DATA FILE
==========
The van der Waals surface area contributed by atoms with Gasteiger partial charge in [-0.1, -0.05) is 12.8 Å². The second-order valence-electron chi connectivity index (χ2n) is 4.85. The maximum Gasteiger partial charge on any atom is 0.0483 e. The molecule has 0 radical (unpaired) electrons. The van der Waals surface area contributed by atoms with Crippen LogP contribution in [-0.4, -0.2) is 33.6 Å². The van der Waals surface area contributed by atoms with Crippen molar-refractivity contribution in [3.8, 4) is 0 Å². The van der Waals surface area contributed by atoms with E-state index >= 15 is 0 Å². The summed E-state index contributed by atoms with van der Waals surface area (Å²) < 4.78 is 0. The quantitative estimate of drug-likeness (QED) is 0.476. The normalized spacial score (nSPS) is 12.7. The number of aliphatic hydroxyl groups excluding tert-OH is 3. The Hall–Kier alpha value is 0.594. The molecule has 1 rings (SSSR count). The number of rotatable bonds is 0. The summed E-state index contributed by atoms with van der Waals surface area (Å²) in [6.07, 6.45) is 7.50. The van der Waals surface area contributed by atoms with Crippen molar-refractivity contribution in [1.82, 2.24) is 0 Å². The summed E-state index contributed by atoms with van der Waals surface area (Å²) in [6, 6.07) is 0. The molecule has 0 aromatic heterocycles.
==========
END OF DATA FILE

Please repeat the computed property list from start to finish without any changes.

The van der Waals surface area contributed by atoms with Gasteiger partial charge in [-0.1, -0.05) is 12.8 Å². The second-order valence-electron chi connectivity index (χ2n) is 4.85. The maximum Gasteiger partial charge on any atom is 0.0483 e. The molecule has 0 radical (unpaired) electrons. The van der Waals surface area contributed by atoms with Crippen LogP contribution in [-0.4, -0.2) is 33.6 Å². The van der Waals surface area contributed by atoms with Crippen molar-refractivity contribution in [3.8, 4) is 0 Å². The van der Waals surface area contributed by atoms with E-state index >= 15 is 0 Å². The summed E-state index contributed by atoms with van der Waals surface area (Å²) < 4.78 is 0. The quantitative estimate of drug-likeness (QED) is 0.476. The normalized spacial score (nSPS) is 12.7. The number of aliphatic hydroxyl groups excluding tert-OH is 3. The Hall–Kier alpha value is 0.594. The molecule has 1 rings (SSSR count). The number of rotatable bonds is 0. The summed E-state index contributed by atoms with van der Waals surface area (Å²) in [6.07, 6.45) is 7.50. The van der Waals surface area contributed by atoms with Crippen molar-refractivity contribution in [1.82, 2.24) is 0 Å². The summed E-state index contributed by atoms with van der Waals surface area (Å²) in [6, 6.07) is 0. The molecule has 0 aromatic heterocycles.